But I can breathe.

      Perhaps it’s selfish of me to prioritize my health over being with them.  Perhaps it seems selfish that I would rather communicate electronically rather than have my children or grandchildren remember me as hacking all the time and eventually gasping for air until I die.

     I don’t particularly want to die alone – but like Pam, I don’t want my children to worry about a funeral as the expense of them coming to Oregon or shipping my body back to Utah seems quite unnecessary.  Bury me quietly and remember me as having more years because I could breathe.  Because really, what good (or fun) am I if I’m constantly gasping for air.  I don’t want my death to be a relief to them.  I’m sure they wouldn’t (or don’t) miss the sounds.

     I’m grateful that I didn’t have to move here by myself but that I do have Roland and Jenna with me.  And as a member of the Church I automatically have a support group in the current ward (church) that I attend. I hope my decisions will bless those here as well as those that are still in Utah (and Nevada) 

     Whether I had stayed in Utah or come to Oregon, my choices would have affected my family either way.

Monday, June 29, 2015

The best day, worst day and longest day scenario

         My brother-in-law’s sister had returned home from a lesson on perspective (I think) and posted a thought about her best and worst Christmas – both which had taken place in 2005. It was a great thought, and I asked permission to share it on my blog.  She said that her understanding was that it was up for Church publication and it would be best if I did not share.  I figured when it was published in Ensign magazine, I could refer to the link.  But I don’t see any evidence of publication thus far.

         I saved a copy to my own personal files, but seem to have misplaced the ubs or it somehow got deleted or something.  I’ll find it eventually.  Meanwhile I have my own thoughts about one of the longest days of my life (starting out with a trip to the Medford Temple and ending with waiting for Greyhound)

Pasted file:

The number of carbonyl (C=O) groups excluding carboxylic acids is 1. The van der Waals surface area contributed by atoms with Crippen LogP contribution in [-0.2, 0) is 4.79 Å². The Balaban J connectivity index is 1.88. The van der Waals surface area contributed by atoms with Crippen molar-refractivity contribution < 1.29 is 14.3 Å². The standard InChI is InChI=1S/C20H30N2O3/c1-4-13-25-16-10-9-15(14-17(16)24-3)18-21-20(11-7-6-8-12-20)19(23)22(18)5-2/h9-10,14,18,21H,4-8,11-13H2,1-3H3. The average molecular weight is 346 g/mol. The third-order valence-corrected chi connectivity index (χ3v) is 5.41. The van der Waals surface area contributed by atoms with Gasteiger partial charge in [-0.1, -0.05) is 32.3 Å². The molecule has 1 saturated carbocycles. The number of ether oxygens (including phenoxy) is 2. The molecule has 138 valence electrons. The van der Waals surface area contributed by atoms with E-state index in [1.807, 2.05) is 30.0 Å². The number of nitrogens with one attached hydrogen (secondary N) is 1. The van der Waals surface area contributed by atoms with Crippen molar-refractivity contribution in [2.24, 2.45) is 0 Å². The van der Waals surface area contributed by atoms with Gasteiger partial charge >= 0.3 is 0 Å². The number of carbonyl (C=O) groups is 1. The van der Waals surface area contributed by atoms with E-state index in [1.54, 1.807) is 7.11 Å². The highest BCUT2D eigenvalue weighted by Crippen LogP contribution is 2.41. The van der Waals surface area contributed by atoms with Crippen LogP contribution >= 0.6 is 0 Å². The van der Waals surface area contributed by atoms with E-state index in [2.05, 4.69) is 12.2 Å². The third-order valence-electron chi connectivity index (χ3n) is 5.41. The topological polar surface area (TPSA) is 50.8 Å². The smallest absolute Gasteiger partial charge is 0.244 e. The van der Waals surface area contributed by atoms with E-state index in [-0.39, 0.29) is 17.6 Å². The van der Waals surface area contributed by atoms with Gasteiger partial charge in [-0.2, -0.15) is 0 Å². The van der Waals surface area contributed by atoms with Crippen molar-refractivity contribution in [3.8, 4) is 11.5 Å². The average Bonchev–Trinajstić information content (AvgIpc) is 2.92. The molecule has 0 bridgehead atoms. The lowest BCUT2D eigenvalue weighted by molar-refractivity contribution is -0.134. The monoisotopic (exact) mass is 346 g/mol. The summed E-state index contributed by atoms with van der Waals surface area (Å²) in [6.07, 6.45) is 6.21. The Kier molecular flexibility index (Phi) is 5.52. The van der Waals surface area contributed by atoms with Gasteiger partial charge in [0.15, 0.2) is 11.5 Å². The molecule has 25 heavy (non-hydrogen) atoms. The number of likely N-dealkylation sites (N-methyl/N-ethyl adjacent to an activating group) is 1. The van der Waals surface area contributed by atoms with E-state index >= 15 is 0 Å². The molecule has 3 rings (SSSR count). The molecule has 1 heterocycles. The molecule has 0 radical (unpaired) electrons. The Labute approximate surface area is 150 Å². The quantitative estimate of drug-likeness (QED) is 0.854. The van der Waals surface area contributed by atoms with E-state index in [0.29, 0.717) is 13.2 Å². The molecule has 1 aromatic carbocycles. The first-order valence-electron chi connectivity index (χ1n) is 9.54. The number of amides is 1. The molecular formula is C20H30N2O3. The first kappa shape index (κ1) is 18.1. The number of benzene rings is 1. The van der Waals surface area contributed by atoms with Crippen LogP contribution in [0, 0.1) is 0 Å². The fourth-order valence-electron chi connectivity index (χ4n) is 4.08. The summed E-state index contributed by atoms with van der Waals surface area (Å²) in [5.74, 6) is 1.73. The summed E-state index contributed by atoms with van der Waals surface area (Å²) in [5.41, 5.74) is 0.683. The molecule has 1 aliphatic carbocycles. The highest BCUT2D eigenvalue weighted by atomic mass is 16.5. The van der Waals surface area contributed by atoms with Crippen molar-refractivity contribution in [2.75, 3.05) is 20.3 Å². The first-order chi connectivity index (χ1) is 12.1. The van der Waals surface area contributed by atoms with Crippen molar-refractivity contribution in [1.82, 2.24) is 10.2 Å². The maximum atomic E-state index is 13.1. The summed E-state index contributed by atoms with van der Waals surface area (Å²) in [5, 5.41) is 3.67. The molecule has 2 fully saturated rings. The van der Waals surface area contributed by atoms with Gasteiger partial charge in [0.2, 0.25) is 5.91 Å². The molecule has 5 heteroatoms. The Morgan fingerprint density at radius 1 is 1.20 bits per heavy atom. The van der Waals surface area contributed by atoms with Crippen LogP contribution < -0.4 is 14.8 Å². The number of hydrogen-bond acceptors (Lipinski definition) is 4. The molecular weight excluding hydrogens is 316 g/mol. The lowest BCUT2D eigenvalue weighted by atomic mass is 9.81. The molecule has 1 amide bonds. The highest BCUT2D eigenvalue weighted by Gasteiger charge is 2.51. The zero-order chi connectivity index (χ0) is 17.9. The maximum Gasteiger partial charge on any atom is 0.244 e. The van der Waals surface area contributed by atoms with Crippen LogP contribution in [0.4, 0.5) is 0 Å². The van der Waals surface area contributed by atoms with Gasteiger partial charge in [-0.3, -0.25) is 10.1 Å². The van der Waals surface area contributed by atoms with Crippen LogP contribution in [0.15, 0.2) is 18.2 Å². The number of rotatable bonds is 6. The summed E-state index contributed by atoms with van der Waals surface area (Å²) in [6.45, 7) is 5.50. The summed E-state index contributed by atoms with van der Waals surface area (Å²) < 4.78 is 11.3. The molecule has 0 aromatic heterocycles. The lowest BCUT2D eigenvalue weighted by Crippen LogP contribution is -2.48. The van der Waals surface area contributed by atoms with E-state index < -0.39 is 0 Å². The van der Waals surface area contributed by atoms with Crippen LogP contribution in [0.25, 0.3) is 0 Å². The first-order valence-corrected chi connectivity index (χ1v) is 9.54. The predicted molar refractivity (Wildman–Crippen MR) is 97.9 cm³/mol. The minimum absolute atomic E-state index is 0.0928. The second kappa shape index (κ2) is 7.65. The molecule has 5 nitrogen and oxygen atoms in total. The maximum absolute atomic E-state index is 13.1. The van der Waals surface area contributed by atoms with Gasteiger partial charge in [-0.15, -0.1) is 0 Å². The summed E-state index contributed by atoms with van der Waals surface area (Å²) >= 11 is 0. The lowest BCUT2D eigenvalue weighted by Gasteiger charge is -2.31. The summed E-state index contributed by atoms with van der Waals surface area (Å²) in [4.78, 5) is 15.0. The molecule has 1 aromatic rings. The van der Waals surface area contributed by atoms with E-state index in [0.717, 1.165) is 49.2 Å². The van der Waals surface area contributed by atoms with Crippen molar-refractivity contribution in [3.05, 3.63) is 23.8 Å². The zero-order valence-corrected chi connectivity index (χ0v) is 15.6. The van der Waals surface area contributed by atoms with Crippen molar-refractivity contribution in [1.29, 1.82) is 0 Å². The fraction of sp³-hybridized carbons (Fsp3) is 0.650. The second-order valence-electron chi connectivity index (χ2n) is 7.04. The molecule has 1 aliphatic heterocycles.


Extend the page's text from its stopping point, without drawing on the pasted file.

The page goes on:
June 5, 2015.  What a day.  Denise and I had actually left the motel room early because she had wanted to go through the Medford Temple.  It was her main insentive for having had driven the much shorter but scarier route.  She had gone online to learn how late the temple would be open on Thursday night.  She failed to look at the hours of operation on Friday.  It was closed.  The gates were locked.  We had driven all that way and couldn’t get inside.  The temple in Medford doesn’t open until 3:00 p.m.  That seemed like the latest time that Denise would have had to leave Roseburg and be on her way to Newport. We had missed going inside.

         I had had a rental car lined up, but had cancelled believing Roland’s understanding of having someone physically take me to the address.  My main reason for being in Oregon was to secure a rental that was waiting for us outside Roseburg.  I had called the property management several times to let them know I was coming.  I was hoping that Denise would be able to drop me off at the rental and I would be able to get a ride back to Century 21 to sign the papers. 

         They didn’t get any of my messages.  We weren’t communicating at all.  I would still have to have a rental car.  What was I thinking?  I called a car rental in Medford, but they did not have anything.  They referred me to their location in Roseburg.  I thought I was all set until they called me back asking for either a major (non-debit) card and/or an Oregon driver’s license – neither of which I had.  So they had to cancel my reservation.  So I called the agency I had initially booked with.  They couldn’t find a car for me until 7:30 that night.  Property management would have been closed by then.  And it didn’t give me enough hours of sunlight that it was worth renting a car for. I can’t drive in the dark.  I decided that I would just take a bus home (originally I had wanted the plane – but the bus was a third of the cost – plus I didn’t have a way to the airport)

         Payments had to be in form of Money Order or a Courtsey check from the bank.  Oh, great.  I have two checks from a credit union that have branches in Utah and Nevada – not in Oregon.  I was frantic.  I did have a bank account number that Corey had given me.  There was a branch not far from Century 21 that I went to – but I had to open my own account and ask Corey to work with me from Las Vegas.

         The procedure seemed long.  I had a deadline for getting back to Century 21 and barely made it.  The girl who assisted acted like she had been put out.  Really?  What about me?  I had traveled three days to get there.  And then they wouldn’t accept my check.  I had to open an account.  It had been very painful.  And the day was not close to over.  Little did I know that I wouldn’t be leaving Roseburg until 2:30 the following morning!